Gordon said it’s been a while since he played the bass in public. “It was a great opportunity to bring out the bass,” he said. He joined Ellis on “Machine’s Working Overtime,” the song that was on the B-side of the original 45, and “Mary’s Got Her Eye On Me.” “That was a fun song,” Gordon said. “It was a fun to play as well with the bass.”
These days, Gordon’s playing is “relegated to the couch.” A couple of years ago, he added, he met up with Ellis to play some of Ellis’s newer music.
Musical talent runs in Gordon’s family. His daughter, Rachel Gordon, is a beautiful singer, he said.
“Her work is amazing,” he said. “I was never a singer. I could hear music, and I knew where it was going. She gets all my vocal talent. I’m trying to get her to play with us, to loosen us up and sing. It is such a great feeling to sing, to be in music. I’m a great follower. I can jump in and help support Tod. He is song writer and singer. It is in his blood. I love singing and playing with him.”
Ellis has been a chef for the past 38 years. He is the head chef and pit master at Lambertville’s More Than Q Barbecue Company, where he smokes all the restaurant’s meats. Gordon has his dream job as an environmental health and safety regional manager. “I’ve been doing this such a long time,” he aid. “I wanted to go out and have the responsibility for multiple sites and deal with people in these sites. It worked out.”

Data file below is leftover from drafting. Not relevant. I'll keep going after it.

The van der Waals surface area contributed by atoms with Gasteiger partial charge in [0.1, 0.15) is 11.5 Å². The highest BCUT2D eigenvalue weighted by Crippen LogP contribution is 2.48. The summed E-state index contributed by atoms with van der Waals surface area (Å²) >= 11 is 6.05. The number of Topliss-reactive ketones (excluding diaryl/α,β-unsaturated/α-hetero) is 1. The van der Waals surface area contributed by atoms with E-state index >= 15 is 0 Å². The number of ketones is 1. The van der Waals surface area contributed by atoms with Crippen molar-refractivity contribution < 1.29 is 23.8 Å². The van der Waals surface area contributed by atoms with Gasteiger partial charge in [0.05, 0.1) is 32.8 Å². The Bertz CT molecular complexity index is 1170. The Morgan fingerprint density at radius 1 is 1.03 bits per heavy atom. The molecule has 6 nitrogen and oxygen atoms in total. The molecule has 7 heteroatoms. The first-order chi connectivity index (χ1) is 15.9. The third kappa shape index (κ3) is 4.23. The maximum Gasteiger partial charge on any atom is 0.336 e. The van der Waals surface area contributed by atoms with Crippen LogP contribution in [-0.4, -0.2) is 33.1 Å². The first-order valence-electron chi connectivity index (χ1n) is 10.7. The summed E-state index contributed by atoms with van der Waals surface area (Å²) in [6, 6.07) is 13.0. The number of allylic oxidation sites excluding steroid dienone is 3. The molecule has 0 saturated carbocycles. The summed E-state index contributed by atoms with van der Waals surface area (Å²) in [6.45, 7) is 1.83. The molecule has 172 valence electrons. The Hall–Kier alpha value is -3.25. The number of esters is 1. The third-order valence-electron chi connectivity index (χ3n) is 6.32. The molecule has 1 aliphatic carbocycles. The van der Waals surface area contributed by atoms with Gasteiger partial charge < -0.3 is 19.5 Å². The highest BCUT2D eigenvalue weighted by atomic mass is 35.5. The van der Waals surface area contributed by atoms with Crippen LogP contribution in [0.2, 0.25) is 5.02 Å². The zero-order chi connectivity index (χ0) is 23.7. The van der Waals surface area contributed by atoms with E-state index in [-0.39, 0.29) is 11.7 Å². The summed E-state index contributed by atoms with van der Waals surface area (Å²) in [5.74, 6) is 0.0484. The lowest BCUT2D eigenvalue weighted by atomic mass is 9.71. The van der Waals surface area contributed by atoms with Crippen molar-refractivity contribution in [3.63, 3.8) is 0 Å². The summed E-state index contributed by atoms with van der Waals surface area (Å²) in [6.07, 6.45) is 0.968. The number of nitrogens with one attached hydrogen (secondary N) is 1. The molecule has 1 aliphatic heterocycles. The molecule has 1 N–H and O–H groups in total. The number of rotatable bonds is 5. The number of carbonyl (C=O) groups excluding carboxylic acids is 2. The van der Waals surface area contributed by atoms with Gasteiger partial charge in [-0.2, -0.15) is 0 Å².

Ellis is pleased with how the release party turned out. “It went really good,” he said. “It was real nice, and real fun. I saw some old friends. We still have a following out there. We are on a Spotify. I made a little mark in music. Everyone in the world can listen to your tunes now.” He continues to perform. “I’m looking to Scott Evans,” the ‘fourth member’ of the band,” and the person who produced the first album. “He was at the show. He persuaded me to go back. I’ve always been out there.”
Gordon said the party was a good opportunity to reminisce and perform with an old friend.
“We’ve been playing together since we were 14 or 15,” Gordon said. “We started at Ocean Spray together and went our different ways. The other night was a really great way to put it back together.”